One of the most effective aspects of CrossFit training is its variety. Not only does the daily variety of stimuli help keep athletes interested in training, but it also serves the important function of staving off a plateau well into your training life.
When does a plateau occur?
Let’s set some parameters for this discussion and assume that you are training consistently for at least three hours per week. If you’re struggling to get in the minimum effective training time, your plateau is more behavioral than physiological.
For most consistent trainees, the plateau in this graph usually represents the 18-24 month mark in their training. You’ll see that improvement happens very rapidly at first but then slows as time goes on.
Why does this occur?
This plateau can be summed up simply: The thing that resulted in you initial fitness won’t be the thing that improves your next phase of fitness. There are two distinct types of plateaus that are caused by basic physiology. As I’ve talked about before, continued improvements in fitness require that you not violate the SAID principle: Specific Adaptation to Imposed Demands. In short, you can’t run the same speed and distance or lift the same weight at the same speed and expect to improve. In CrossFit, we measure the improvement of fitness with power.
Power = Work / Time
Let’s turn back time 20 years and look at our old formula to understand the new formula. Back in the days of leotards and body-building, we didn’t have a tight definition of improved fitness. That’s because how your body looks was superior to how your body performs.
In bodybuilding, the formula looks like this: cause as much muscle fiber damage as possible during training, then eat enough calories to put on muscle but not excess body fat.
Still a pretty simple formula, but very few people with full time jobs and families have the time to effectively train this way for years without a plateau. That’s why most of your “globo-gyms” are set up to encourage this type of training. They know that you’ll never show up after six weeks, so they over-sell their memberships by a factor of 10. Imagine an airline sells 10 times the seats on each flight, knowing that only 10% of the people who have paid them will board the plane.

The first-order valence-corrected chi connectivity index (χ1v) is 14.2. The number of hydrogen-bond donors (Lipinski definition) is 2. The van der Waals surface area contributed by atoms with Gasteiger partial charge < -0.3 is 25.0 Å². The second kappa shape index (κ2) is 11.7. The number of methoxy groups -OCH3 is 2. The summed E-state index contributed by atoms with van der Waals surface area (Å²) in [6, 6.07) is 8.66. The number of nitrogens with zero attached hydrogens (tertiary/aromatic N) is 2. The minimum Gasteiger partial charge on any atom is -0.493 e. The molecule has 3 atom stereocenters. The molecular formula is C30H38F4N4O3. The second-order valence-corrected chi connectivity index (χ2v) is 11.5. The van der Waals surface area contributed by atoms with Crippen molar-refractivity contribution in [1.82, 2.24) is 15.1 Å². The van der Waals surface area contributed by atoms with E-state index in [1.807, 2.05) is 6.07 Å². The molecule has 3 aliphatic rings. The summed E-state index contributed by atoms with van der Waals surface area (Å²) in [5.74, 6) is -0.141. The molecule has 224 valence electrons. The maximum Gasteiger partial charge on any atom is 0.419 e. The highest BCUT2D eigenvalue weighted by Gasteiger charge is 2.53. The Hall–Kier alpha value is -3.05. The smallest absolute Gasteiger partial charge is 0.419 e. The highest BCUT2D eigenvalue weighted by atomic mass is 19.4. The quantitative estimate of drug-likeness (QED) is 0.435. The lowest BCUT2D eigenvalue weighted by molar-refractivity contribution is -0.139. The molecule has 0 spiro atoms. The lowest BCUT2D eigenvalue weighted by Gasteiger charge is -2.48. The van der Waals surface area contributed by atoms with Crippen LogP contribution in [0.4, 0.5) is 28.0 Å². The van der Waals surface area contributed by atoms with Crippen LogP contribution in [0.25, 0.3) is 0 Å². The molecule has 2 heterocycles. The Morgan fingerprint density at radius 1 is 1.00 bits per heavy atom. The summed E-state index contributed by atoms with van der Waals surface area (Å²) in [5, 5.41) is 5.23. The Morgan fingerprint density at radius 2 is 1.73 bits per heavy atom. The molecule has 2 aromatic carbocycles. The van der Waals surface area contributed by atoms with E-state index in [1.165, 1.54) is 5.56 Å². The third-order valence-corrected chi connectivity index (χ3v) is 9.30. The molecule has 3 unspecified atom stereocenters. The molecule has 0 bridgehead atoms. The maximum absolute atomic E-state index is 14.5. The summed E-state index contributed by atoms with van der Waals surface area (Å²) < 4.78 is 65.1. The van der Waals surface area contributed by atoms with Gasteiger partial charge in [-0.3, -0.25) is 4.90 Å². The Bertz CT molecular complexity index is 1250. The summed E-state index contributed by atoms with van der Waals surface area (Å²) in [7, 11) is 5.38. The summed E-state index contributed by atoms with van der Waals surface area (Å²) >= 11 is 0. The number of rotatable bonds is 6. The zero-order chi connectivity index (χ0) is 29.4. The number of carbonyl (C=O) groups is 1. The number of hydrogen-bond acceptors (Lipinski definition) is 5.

So we changed the formula of fitness. Power encompasses performance, not just looks. But — turns out — power also has favorable benefits to physique. Win-win.
Plateau type 1: You’re not doing enough.
In our power equation, “work” can be reflective of the size of a dumb bell, a wall ball, the distance you run, or the calories you row. “Time” is simply how long that work took you to do; either the total time it took to perform the workout or the nanoseconds it took for your elbows to turn around on a clean.
The first type of plateau occurs when you settle into the same “work” each time. Type 1’s were usually very intimidated at the thought of CrossFit and barbells and relative intensity. You probably spent upwards of 12 months considering even stepping foot into an introductory class.
BUT YOU DID IT!
Nice work!!! But still in the back of your mind there is this nagging fear of failure. That you don’t want to try too hard and fall flat on your face.
I’m not advocating for unsafe movements or loads whatsoever.
I’m saying that you’ll need to eventually swap out your 10# wall ball for a 14# wall ball. You’ll need to get knocked down the mountain just a tad in order to push through this plateau. It will feel as uncomfortable as day 1, but it’s absolutely necessary.
Is this me?
- Track your workout times for a week and make note of where you fall in relation to the intent and the rest of class. If you’re 10% or more under that number, choose something each day that is just a tad more difficult than you normally would.
- Make a mental note of your fellow athletes’ post-workout response. Are they writhing on the floor in a heap of sweat after one of Coach Josh’s “Impossible WODs?” If you had the energy to notice someone else’s response or performance, you probably weren’t doing enough.